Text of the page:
Brian Endle

Brian Endle, who is running for Mat-Su Borough Assembly, is on a mission to ensure that all votes in Mat-Su Borough elections are hand counted.

He’s part of an coalition of concerned citizens who want to do away with Dominion voting machines for all borough assembly and school board elections, as well as ballot questions that may be posed to area voters.

On Aug. 17 Endle and other hand-count advocates will give a detailed presentation at the Mat-Su Borough Assembly meeting to demonstrate exactly how their proposal would work. They first raised the issues at last month’s assembly meeting where roughly 25 people testified in favor of ditching Dominion voting machines.

For now, their efforts are narrowly tailored for local borough elections, but Endle said he hopes the Division of Elections will eventually follow suit and switch to hand counting across the state.

“We’re hoping that the state picks it up, but we also realize that there is ranked-choice voting, where you have to deal with all sorts of other factors,” he said. “We hope ranked-choice voting goes by the wayside, but for now we’re just focused on Mat-Su elections. That’s the only place we can make a difference.”

Endle said he and others gave presentations to Gov. Mike Dunleavy and Lt. Gov. Kevin Meyer prior to the 2020 election in an attempt to convince them to abandon purchasing and using Dominion voting machines.

Endle points to the fact that the Division of Elections already hand counts ballots in 130 precincts around the state.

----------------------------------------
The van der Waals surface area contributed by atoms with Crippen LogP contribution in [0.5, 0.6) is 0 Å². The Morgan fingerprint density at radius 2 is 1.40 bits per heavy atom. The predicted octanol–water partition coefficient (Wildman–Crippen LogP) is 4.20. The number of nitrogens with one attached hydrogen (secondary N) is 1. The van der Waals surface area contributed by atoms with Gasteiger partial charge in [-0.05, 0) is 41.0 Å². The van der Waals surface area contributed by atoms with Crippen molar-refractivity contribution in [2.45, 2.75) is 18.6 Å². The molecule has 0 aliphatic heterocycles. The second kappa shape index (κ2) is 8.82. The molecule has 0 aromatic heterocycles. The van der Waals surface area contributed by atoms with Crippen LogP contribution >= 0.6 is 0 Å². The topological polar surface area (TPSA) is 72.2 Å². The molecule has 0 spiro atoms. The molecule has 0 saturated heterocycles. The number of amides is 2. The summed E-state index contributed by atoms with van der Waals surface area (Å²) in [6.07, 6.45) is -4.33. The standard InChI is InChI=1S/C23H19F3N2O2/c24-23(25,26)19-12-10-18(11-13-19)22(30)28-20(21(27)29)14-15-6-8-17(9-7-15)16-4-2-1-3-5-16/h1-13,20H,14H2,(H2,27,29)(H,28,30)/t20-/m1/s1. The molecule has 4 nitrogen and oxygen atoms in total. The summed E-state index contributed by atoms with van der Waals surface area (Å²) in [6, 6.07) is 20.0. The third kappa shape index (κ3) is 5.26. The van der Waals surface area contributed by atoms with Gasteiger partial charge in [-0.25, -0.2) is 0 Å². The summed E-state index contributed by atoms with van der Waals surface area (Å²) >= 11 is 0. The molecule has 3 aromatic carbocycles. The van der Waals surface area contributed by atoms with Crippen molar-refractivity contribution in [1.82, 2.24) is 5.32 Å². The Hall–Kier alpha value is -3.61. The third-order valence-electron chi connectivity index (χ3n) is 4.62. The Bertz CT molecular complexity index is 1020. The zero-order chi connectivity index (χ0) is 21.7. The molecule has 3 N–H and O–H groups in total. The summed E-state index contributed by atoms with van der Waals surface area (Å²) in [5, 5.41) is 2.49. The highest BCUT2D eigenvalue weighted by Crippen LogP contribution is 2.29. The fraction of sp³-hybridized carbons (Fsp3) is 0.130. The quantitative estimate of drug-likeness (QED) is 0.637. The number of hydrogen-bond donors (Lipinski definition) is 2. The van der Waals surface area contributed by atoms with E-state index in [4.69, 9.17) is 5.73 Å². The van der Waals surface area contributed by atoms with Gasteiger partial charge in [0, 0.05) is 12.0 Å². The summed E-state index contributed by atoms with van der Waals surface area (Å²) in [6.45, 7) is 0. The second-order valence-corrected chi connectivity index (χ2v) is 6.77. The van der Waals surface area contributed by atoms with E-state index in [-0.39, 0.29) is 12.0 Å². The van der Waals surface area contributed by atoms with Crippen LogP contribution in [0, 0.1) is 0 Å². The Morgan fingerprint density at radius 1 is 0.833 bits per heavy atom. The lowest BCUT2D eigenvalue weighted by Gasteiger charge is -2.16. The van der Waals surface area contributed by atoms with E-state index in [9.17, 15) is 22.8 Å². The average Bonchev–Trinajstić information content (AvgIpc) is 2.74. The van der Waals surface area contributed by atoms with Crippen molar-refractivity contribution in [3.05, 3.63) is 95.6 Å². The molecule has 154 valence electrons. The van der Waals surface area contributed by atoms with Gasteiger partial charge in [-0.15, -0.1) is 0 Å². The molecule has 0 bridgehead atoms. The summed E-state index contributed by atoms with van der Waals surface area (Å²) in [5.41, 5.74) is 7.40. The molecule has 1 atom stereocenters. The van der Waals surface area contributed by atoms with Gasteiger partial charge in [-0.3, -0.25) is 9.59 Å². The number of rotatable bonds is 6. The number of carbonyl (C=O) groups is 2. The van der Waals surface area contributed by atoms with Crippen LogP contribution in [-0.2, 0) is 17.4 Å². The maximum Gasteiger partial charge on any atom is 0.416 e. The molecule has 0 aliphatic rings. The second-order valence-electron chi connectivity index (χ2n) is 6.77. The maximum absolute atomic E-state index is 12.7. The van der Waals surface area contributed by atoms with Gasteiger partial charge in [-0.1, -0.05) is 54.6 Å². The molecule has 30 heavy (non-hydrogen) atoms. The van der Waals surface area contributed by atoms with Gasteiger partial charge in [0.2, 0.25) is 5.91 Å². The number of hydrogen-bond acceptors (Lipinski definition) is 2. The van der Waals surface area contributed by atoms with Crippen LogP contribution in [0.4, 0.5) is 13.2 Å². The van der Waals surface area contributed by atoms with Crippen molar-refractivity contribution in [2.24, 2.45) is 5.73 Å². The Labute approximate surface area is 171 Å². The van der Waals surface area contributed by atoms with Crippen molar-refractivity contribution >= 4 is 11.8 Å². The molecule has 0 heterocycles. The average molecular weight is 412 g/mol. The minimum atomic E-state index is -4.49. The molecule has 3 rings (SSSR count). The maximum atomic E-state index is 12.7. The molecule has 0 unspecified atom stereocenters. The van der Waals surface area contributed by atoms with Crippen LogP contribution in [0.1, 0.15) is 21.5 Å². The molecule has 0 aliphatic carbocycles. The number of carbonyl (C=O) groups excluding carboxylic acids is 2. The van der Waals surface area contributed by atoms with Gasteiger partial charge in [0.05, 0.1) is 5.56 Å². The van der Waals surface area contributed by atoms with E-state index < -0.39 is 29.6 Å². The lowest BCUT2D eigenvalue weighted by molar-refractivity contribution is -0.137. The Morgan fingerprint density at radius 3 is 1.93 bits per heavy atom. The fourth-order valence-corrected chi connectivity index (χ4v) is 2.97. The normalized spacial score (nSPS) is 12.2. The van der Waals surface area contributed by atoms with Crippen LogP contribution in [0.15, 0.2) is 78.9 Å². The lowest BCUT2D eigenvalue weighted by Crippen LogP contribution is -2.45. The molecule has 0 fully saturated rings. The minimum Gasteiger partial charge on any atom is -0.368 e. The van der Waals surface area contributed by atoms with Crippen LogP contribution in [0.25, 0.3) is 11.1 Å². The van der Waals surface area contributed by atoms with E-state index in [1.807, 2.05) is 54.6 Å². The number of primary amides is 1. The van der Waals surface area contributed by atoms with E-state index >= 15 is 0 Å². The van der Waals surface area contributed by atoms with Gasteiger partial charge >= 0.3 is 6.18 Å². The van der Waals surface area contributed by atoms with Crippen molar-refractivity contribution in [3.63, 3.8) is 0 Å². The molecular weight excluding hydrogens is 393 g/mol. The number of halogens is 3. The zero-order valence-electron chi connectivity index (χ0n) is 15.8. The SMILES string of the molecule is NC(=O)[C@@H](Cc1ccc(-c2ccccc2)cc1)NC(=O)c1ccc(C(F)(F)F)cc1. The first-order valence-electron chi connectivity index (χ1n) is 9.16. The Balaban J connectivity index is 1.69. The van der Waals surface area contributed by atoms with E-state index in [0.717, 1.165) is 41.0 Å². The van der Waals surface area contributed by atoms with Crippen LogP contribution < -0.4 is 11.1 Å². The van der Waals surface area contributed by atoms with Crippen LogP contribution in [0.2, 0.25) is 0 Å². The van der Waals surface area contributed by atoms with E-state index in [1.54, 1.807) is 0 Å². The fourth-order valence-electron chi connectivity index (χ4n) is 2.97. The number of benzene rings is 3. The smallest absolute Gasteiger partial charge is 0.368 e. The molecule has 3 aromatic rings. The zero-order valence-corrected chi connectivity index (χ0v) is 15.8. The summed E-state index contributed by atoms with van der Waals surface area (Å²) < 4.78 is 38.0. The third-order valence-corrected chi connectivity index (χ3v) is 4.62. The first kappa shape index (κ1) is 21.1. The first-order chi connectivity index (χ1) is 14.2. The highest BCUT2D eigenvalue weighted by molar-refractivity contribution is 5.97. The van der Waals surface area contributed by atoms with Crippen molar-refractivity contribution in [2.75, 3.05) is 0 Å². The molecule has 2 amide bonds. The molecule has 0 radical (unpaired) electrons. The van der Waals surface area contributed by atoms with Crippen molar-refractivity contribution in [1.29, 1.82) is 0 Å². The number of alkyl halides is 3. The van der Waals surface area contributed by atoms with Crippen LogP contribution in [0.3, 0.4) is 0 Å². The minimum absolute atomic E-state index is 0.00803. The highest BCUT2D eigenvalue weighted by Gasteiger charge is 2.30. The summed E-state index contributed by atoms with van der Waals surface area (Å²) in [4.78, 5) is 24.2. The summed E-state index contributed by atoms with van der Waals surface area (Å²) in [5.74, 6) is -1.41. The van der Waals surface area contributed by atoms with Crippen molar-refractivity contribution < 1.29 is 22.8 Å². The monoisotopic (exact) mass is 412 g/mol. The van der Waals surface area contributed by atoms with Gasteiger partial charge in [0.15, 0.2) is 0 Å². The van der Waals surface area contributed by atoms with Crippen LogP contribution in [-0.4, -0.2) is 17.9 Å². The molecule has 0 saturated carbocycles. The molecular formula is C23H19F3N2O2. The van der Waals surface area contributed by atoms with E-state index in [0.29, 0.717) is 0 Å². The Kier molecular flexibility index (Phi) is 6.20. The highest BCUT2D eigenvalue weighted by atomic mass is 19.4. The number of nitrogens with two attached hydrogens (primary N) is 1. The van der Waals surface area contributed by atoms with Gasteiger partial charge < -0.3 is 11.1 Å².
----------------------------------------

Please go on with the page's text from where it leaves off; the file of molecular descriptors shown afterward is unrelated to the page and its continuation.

“We tried and we just got crickets,” Endle said.

Despite the state’s rejection of their ideas, a group of Mat-Su residents began working on a regional approach to election reform.

The current strategy is to focus efforts at the most local level, where change is more likely.

Endle challenged those who say hand-counting is too difficult to pull off, or that there aren’t enough poll workers to do manual tabulations. He noted that the Division of Elections already hand counts ballots in 130 precincts around the state.

“To say that it can’t be done is not true,” he said. “It’s already being done. To say that the Mat-Su can’t do it – we have more people than those precincts, so we certainly can get the resources to do it.”

“When you cast a ballot and put the ballot in the machine, you don’t know what happens after that, and there is no transparency,” Endle said.

The biggest issue is the amount of time people have to spend volunteering on election day, Endle said. To address this, his group is recommending shorter, eight-hour shifts, which might draw in additional workers, who wouldn’t otherwise be able to commit to work a 16-hour a day.

“We suggest having additional poll workers once the polls close,” he said. “Put on some coffee and bring a fresh crew in to do the counting.”

Even if the borough needs additional election workers, Endle said the overall expense wouldn’t be any more than it is already. Currently, the borough pays more than $72,000 to lease Dominions voting machines from the state. That cost would be eliminated under the hand-count approach. Plus, the borough could save some time by not having to test, set up and take down the Dominion voting machines.

Endle and others are pushing for taken hand-counted ballots because they don’t trust Dominion machines.

“When you cast a ballot and put the ballot in the machine, you don’t know what happens after that, and there is no transparency,” Endle said. “We just have to trust those people who say everything is okay. Well, we’ve seen nationally that there are issues with these machines.”

Endle, who has spent 20 years working in the internet technology field, will present the formal hand-counting proposal to the Assembly on Aug. 17.

Some of the main suggestions include:

— Tallying one entire ballot before moving on to the next ballot